How do you recognise a spam or fraudulent email from a bank or telecoms provider in your inbox?
Often there are a few little things that are not quite right. The use of the corporate image may be slightly wrong such as use of the logo, corporate colours or the font for the text. There may be slightly odd wording or minor errors in the text or email footer. These are all clues to look more closely at the email.
The ability to recognise spam or fraudulent email highlights the importance of editing in setting a professional image.
People don’t notice when it’s right, but they notice when you get it wrong.
A great way to ensure consistency in your project is to set up a Style Sheet right at the beginning. A Style Sheet is a place to record general formatting and editing preferences such as dates and numbers as well as the specific spelling, capitalisation and hyphenation for commonly used words in the project. Depending on the project, your Style Sheet may contain people’s names, organisation names, or technical terms.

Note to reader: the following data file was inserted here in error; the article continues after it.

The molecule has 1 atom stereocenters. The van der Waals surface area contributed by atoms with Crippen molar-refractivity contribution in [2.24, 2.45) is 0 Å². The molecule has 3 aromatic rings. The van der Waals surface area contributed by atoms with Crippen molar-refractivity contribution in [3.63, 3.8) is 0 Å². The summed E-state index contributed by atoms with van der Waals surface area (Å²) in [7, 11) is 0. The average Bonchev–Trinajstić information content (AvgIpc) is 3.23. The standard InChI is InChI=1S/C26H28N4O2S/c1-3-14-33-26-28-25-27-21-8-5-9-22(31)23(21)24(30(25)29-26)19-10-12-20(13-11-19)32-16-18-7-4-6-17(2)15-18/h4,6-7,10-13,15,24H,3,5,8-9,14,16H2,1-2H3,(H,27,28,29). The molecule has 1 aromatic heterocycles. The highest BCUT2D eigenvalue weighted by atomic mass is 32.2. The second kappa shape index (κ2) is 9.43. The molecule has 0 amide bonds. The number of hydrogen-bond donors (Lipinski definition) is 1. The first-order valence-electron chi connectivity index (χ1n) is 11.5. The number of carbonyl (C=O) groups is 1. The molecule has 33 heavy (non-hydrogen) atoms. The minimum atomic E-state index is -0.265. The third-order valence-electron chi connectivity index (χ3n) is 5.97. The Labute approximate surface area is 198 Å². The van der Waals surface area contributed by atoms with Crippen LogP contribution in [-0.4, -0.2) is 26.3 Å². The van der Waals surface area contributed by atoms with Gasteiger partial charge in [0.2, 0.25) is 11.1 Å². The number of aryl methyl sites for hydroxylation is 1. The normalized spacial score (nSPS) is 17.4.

A Style Sheet is usually organised with a general section and then in alphabetical order. If it is typed up in Word, it can be easily updated. But even a handwritten Style Sheet is better than nothing. Keep your Style Sheet handy so you can easily refer to it as you write.
A Style Sheet is great for multi-author projects but is also helpful on long projects written over a longer period of time.
A Style Sheet is not the same as using Styles to format headings and text in Word, but both are ways to help ensure consistency in formatting your work and presenting a professional image.